Ardizzone, Bacchus, Camley Park, Cézanne, coot, Courtauld Gallery, Daumier, Granary Square, Gtand Union Canal, House of Illustration, Imperial War Museum, Kings Cross Development, Oradour-sur-Glane, Pissarro, Rodin, Somerset House, St Mary le Strand, St Pancras Station, World War 2
Ardizzone and Rodin. Neither of us had before heard of the English illustrator, Edward Ardizzone (1900-1979). But when I had read of the exhibition at the House of Illustration devoted to his work, I realised that I, like probably everyone else of my age who had read storybooks as a child, must have seen so many of his pictures. And how familiar his style turned out to be! And how delightful! However, Ardizzone was also an official war artist in WW2, and in due course worked for the magazine ‘Punch’ .
But I’m getting ahead. The House of Illustration is on Granary Square, part of the Kings Cross development project, and has been open there for a couple of years. Mary and I stopped for coffee first at the café of a well-known supermarket housed in a very attractively converted old industrial building.
“A cappuccino and a flat white please.”
“We don’t do a flat white. Would you like a coffee?”
Well, that was a first!
Photography was not allowed, and they had run out of postcards. I have picked these images up from internet sources (and will of course remove any subjected to protest that they are copyrighted.)
Illustrations for children.
Illustrations for adults
Many of his enticing book covers, for both adults and children, were exhibited.
But this next really got to me. (It is owned by the Imperial War Museum and is definitely in the public domain.) It is called ‘A Drunken Dutchman in a Street in Bremen’. So much more poignant than any photo. And it reminded me of my visit to Oradour-sur-Glane a few years ago, that town sacked by the Nazis in 1944 as they retreated from western France, killing almost every single inhabitant, man, woman and child, many of them after they had been been herded into the church which was then set on fire. The town was left as it was in 1945 as a memorial and is now a tourist ‘attraction’.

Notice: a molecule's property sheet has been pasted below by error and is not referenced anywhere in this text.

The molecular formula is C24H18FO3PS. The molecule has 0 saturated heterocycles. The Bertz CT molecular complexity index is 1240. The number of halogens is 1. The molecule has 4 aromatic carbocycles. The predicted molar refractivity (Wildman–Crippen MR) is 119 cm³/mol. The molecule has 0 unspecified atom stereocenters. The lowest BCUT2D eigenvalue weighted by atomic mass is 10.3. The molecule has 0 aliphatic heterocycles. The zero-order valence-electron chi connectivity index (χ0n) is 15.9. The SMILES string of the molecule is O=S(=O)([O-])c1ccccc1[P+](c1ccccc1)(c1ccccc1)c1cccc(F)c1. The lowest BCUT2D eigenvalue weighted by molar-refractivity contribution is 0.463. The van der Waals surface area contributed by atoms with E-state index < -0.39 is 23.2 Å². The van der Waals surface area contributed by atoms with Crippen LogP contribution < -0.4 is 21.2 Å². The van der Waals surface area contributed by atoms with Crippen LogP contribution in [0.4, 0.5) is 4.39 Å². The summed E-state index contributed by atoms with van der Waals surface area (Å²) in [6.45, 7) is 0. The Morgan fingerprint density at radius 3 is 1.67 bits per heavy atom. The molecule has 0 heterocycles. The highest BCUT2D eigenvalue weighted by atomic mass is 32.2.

Outside once more, we walked around the Kings Cross development, not yet finished. To my delight I found that it abutted, over the Grand Union Canal, the Camley Park nature reserve, which I have yet to visit.
A short bus ride took us round to the sunny side of St Pancras Station, where we changed routes.
We were heading for the Courtauld gallery, housed in Somerset House, which has a very varied history.
Our view at lunch, taken in their café, would have been more interesting a few days either earlier or later. Today they were clearing away the ice skating rink which had been there from mid-November to the middle of this month.
Making our way back to the Courtauld Gallery entrance, we heeded Bacchus’s warning.
Photography in the Rodin and Dance exhibition was not allowed, so here are scans of a couple of the more publishable exhibits. Most of the others were studies (for sculptures) much too explicit for a nice girl like me to share. Rodin himself shared them with only a few friends.
The exhibition was small and quickly viewed, so we completed our visit to the Gallery by looking at some of the many other wonderful, well-known, exhibits. These are my photos.
I had only visited the Courtauld Gallery once before, decades ago when I lived in London. I had fallen for and bought a postcard of this picture of Don Quixote and Sancho Panza by Daumier. I still have it, very dog-eared from years of use as a bookmark. So I treated myself to a new one:
Many, many thanks to Mary for her company and hospitality over this couple of days.